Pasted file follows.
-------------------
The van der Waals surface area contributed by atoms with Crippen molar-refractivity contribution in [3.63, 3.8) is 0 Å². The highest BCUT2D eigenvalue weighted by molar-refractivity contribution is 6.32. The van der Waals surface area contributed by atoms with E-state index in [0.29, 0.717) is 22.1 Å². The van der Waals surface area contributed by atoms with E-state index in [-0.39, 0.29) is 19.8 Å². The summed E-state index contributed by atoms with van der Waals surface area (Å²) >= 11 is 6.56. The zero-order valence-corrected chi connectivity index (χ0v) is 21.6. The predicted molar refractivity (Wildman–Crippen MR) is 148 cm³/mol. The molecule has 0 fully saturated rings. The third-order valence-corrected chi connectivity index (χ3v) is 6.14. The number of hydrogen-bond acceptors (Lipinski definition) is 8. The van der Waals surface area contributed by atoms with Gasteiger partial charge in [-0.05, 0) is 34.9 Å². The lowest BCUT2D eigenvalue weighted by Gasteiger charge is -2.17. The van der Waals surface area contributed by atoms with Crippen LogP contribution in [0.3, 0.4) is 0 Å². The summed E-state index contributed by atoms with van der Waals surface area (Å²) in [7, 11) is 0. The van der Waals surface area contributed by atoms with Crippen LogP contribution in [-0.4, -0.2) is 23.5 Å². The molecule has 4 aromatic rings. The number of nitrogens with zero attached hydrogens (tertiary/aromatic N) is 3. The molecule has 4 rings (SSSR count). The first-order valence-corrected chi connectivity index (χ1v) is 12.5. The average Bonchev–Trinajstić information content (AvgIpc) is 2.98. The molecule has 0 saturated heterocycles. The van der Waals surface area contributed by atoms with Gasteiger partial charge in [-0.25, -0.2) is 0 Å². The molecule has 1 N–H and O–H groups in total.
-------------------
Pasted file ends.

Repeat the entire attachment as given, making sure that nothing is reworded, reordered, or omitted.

The van der Waals surface area contributed by atoms with Crippen molar-refractivity contribution in [3.63, 3.8) is 0 Å². The highest BCUT2D eigenvalue weighted by molar-refractivity contribution is 6.32. The van der Waals surface area contributed by atoms with E-state index in [0.29, 0.717) is 22.1 Å². The van der Waals surface area contributed by atoms with E-state index in [-0.39, 0.29) is 19.8 Å². The summed E-state index contributed by atoms with van der Waals surface area (Å²) >= 11 is 6.56. The zero-order valence-corrected chi connectivity index (χ0v) is 21.6. The predicted molar refractivity (Wildman–Crippen MR) is 148 cm³/mol. The molecule has 0 fully saturated rings. The third-order valence-corrected chi connectivity index (χ3v) is 6.14. The number of hydrogen-bond acceptors (Lipinski definition) is 8. The van der Waals surface area contributed by atoms with Gasteiger partial charge in [-0.05, 0) is 34.9 Å². The lowest BCUT2D eigenvalue weighted by Gasteiger charge is -2.17. The van der Waals surface area contributed by atoms with Crippen LogP contribution in [0.3, 0.4) is 0 Å². The summed E-state index contributed by atoms with van der Waals surface area (Å²) in [7, 11) is 0. The van der Waals surface area contributed by atoms with Crippen LogP contribution in [-0.4, -0.2) is 23.5 Å². The molecule has 4 aromatic rings. The number of nitrogens with zero attached hydrogens (tertiary/aromatic N) is 3. The molecule has 4 rings (SSSR count). The first-order valence-corrected chi connectivity index (χ1v) is 12.5. The average Bonchev–Trinajstić information content (AvgIpc) is 2.98. The molecule has 0 saturated heterocycles. The van der Waals surface area contributed by atoms with Gasteiger partial charge in [-0.25, -0.2) is 0 Å². The molecule has 1 N–H and O–H groups in total.